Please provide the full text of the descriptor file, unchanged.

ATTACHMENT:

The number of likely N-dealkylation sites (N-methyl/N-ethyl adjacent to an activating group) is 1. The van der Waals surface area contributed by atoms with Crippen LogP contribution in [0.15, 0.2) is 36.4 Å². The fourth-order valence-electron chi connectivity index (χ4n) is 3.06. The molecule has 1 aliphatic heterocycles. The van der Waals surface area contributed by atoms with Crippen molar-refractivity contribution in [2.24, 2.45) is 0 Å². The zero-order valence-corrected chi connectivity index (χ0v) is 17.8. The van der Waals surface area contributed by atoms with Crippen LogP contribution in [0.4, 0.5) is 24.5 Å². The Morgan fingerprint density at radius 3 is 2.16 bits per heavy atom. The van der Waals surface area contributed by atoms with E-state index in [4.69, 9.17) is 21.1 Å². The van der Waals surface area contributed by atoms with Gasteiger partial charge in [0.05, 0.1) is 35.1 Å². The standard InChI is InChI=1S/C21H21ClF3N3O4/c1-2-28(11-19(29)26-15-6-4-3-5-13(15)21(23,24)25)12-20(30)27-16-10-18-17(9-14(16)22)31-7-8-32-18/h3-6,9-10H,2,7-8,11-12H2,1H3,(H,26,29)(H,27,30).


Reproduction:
The number of likely N-dealkylation sites (N-methyl/N-ethyl adjacent to an activating group) is 1. The van der Waals surface area contributed by atoms with Crippen LogP contribution in [0.15, 0.2) is 36.4 Å². The fourth-order valence-electron chi connectivity index (χ4n) is 3.06. The molecule has 1 aliphatic heterocycles. The van der Waals surface area contributed by atoms with Crippen molar-refractivity contribution in [2.24, 2.45) is 0 Å². The zero-order valence-corrected chi connectivity index (χ0v) is 17.8. The van der Waals surface area contributed by atoms with Crippen LogP contribution in [0.4, 0.5) is 24.5 Å². The Morgan fingerprint density at radius 3 is 2.16 bits per heavy atom. The van der Waals surface area contributed by atoms with E-state index in [4.69, 9.17) is 21.1 Å². The van der Waals surface area contributed by atoms with Gasteiger partial charge in [0.05, 0.1) is 35.1 Å². The standard InChI is InChI=1S/C21H21ClF3N3O4/c1-2-28(11-19(29)26-15-6-4-3-5-13(15)21(23,24)25)12-20(30)27-16-10-18-17(9-14(16)22)31-7-8-32-18/h3-6,9-10H,2,7-8,11-12H2,1H3,(H,26,29)(H,27,30).